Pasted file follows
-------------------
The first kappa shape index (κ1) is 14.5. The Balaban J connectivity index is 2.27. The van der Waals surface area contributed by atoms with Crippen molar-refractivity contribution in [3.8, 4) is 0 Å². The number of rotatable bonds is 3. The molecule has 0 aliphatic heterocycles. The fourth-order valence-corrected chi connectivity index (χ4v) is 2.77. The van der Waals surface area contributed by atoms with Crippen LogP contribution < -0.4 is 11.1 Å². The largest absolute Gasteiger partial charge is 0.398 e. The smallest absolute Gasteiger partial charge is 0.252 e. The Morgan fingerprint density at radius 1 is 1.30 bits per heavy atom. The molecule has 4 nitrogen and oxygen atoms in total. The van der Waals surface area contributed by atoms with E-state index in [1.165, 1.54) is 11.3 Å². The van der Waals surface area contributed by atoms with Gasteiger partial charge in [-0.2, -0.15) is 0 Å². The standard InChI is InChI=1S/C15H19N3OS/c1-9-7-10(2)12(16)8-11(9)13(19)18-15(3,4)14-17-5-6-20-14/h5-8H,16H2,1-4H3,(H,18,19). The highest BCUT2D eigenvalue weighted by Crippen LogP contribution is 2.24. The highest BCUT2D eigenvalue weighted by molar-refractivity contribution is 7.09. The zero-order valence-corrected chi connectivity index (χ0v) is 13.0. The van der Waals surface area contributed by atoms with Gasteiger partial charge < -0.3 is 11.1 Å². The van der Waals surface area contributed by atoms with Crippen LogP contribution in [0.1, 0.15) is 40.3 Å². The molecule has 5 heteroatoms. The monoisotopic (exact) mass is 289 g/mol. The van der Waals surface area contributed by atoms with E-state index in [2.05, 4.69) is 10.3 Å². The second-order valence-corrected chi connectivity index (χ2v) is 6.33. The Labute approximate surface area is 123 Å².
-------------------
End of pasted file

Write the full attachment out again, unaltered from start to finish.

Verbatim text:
The first kappa shape index (κ1) is 14.5. The Balaban J connectivity index is 2.27. The van der Waals surface area contributed by atoms with Crippen molar-refractivity contribution in [3.8, 4) is 0 Å². The number of rotatable bonds is 3. The molecule has 0 aliphatic heterocycles. The fourth-order valence-corrected chi connectivity index (χ4v) is 2.77. The van der Waals surface area contributed by atoms with Crippen LogP contribution < -0.4 is 11.1 Å². The largest absolute Gasteiger partial charge is 0.398 e. The smallest absolute Gasteiger partial charge is 0.252 e. The Morgan fingerprint density at radius 1 is 1.30 bits per heavy atom. The molecule has 4 nitrogen and oxygen atoms in total. The van der Waals surface area contributed by atoms with E-state index in [1.165, 1.54) is 11.3 Å². The van der Waals surface area contributed by atoms with Gasteiger partial charge in [-0.2, -0.15) is 0 Å². The standard InChI is InChI=1S/C15H19N3OS/c1-9-7-10(2)12(16)8-11(9)13(19)18-15(3,4)14-17-5-6-20-14/h5-8H,16H2,1-4H3,(H,18,19). The highest BCUT2D eigenvalue weighted by Crippen LogP contribution is 2.24. The highest BCUT2D eigenvalue weighted by molar-refractivity contribution is 7.09. The zero-order valence-corrected chi connectivity index (χ0v) is 13.0. The van der Waals surface area contributed by atoms with Gasteiger partial charge < -0.3 is 11.1 Å². The van der Waals surface area contributed by atoms with Crippen LogP contribution in [0.1, 0.15) is 40.3 Å². The molecule has 5 heteroatoms. The monoisotopic (exact) mass is 289 g/mol. The van der Waals surface area contributed by atoms with E-state index in [2.05, 4.69) is 10.3 Å². The second-order valence-corrected chi connectivity index (χ2v) is 6.33. The Labute approximate surface area is 123 Å².